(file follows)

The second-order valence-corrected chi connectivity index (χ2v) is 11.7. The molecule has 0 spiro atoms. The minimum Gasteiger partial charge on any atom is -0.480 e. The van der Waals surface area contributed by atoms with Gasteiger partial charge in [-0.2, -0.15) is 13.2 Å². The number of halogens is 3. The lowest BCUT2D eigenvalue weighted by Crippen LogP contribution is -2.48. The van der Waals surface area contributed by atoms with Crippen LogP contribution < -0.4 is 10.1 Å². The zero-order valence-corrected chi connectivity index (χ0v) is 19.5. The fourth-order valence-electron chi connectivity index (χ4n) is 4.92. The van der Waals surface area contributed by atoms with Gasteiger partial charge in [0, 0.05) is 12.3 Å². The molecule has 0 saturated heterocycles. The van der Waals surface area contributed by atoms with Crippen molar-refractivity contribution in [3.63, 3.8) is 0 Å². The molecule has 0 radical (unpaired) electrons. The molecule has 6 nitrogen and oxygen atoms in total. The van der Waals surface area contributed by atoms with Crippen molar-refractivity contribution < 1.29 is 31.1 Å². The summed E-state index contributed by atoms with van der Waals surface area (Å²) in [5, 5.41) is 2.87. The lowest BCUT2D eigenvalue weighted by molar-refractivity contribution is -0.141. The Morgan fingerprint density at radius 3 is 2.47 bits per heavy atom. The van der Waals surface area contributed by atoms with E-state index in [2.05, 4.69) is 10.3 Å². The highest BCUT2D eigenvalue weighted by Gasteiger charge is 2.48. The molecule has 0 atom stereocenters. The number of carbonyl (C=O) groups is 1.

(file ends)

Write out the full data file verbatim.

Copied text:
The second-order valence-corrected chi connectivity index (χ2v) is 11.7. The molecule has 0 spiro atoms. The minimum Gasteiger partial charge on any atom is -0.480 e. The van der Waals surface area contributed by atoms with Gasteiger partial charge in [-0.2, -0.15) is 13.2 Å². The number of halogens is 3. The lowest BCUT2D eigenvalue weighted by Crippen LogP contribution is -2.48. The van der Waals surface area contributed by atoms with Crippen LogP contribution < -0.4 is 10.1 Å². The zero-order valence-corrected chi connectivity index (χ0v) is 19.5. The fourth-order valence-electron chi connectivity index (χ4n) is 4.92. The van der Waals surface area contributed by atoms with Gasteiger partial charge in [0, 0.05) is 12.3 Å². The molecule has 0 saturated heterocycles. The van der Waals surface area contributed by atoms with Crippen molar-refractivity contribution in [3.63, 3.8) is 0 Å². The molecule has 0 radical (unpaired) electrons. The molecule has 6 nitrogen and oxygen atoms in total. The van der Waals surface area contributed by atoms with Crippen molar-refractivity contribution < 1.29 is 31.1 Å². The summed E-state index contributed by atoms with van der Waals surface area (Å²) in [5, 5.41) is 2.87. The lowest BCUT2D eigenvalue weighted by molar-refractivity contribution is -0.141. The Morgan fingerprint density at radius 3 is 2.47 bits per heavy atom. The van der Waals surface area contributed by atoms with E-state index in [2.05, 4.69) is 10.3 Å². The highest BCUT2D eigenvalue weighted by Gasteiger charge is 2.48. The molecule has 0 atom stereocenters. The number of carbonyl (C=O) groups is 1.